John M. Simpson, director of Consumer Watchdog’s Privacy Project commented on the news, “A top Google executive will finally face serious questioning about the company’s behavior.”
A leading California consumer group has formally asked White House counsel to rule on the ethics of what it calls the Obama Administration’s “inappropriate” outreach — including State Dinner invites — to head honchos of Google, a firm reportedly under criminal investigation by the Justice Department.
In January, Consumer Watchdog released a report that detailed the range of the federal government’s current contracts with Google. The amount of cash the group found is only $40 million, a tiny amount compared to Google’s annual revenue of almost $30 billion. But the contracts give the company a competitive edge in key emerging markets, as well as highlight the deepening relationship between Google and the Obama administration — and the conflicts of interest that could potentially arise.
Google “pretty clearly is using its dominant position to its own advantage,” said John Simpson, spokesman for Consumer Watchdog, a nonprofit advocacy organization that has called for an investigation into Google’s practices for the past two years.
Consumer Watchdog is telling the White House that its cozy relationship with Google is inappropriate, given ongoing reviews by both the FTC and the Department of Justice.
Consumer Watchdog has been clamoring for Schmidt’s sworn testimony before Congress for over a year, ever since Germany caught Google harvesting private Wi-Fi data from unsecured Wi-Fi networks in homes and businesses across the globe. Google had dispatched fleets of specially equipped cars through city streets in 30-plus nations to gather this data.
John Simpson, spokesman for Consumer Watchdog, notes that the FCC is continuing an investigation into Google’s past practice of sending fleets of specially equipped vehicles criss-crossing city streets in 30-plus nations to take photos for its mapping service — and to collect data from Wi-Fi systems in homes and businesses.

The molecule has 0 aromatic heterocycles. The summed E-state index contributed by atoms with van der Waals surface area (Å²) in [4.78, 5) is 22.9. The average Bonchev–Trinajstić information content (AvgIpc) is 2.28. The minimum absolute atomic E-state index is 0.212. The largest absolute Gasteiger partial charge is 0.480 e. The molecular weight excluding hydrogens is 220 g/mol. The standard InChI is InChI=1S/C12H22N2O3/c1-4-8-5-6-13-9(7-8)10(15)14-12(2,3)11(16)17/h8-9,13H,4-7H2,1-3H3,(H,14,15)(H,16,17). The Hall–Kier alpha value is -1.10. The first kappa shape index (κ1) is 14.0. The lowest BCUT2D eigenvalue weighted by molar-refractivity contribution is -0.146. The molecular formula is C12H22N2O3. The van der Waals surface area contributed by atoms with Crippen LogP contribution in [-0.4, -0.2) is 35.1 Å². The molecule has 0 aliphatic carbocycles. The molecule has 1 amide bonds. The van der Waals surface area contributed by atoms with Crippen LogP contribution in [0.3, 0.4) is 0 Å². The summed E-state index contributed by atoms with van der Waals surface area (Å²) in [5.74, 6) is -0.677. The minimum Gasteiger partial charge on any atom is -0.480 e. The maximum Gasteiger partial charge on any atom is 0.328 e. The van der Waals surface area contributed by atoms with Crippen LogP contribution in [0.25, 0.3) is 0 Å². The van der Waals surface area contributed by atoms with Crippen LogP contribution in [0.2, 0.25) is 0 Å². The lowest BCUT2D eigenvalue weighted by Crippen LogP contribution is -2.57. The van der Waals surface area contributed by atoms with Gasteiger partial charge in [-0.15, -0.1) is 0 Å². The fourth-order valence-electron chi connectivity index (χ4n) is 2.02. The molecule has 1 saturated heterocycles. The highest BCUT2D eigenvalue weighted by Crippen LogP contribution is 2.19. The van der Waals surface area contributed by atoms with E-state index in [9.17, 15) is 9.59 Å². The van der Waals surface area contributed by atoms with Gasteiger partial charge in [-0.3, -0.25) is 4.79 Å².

SACRAMENTO, CA – For the first time in American history a privacy proposal to give people the right to stop collection of their personal information online has passed a legislative committee.
A study by researchers at Intel Labs, Penn State and Duke University last year revealed that 15 of 30 popular Android apps send location data to advertisers — often without notifying users. “People don’t understand what’s going on with their data,” said John Simpson, director of consumer privacy at Consumer Watchdog. “It’s sort of being sucked up without their real knowledge.”
“No one has really understood the extent of the data collection going on with these spy phones,” said John M. Simpson, Washington-based director of nonprofit Consumer Watchdog’s privacy project. “Last week, it started to become clear just how much was going on.”
Consumer Watchdog’s scorecard is full of “evil” tally marks against Google. Some claim that Microsoft is spreading FUD, but legal woes facing Google seem to disagree that Google hasn’t crossed creepy line.
Consumer Watchdog, for one, believes the settlement falls short of its goal because it lacks bite. “We appreciate this landmark privacy decision by the FTC, but Google needs to be punished and feel pain on its bottom line,” John Simpson, Consumer Watchdog’s Privacy Project director, said in a statement. “Nothing will completely stop Google from invading users’ privacy until it gets hit where it hurts, its bank accounts.”
WASHINGTON, DC — Consumer Watchdog praised the Federal Trade Commission for requiring Google to submit to privacy audits for the next twenty years, but said the Internet giant should also face monetary penalties for its abuses. The nonpartisan, nonprofit public interest group also called for government action to curtail Google’s anti-competitive practices.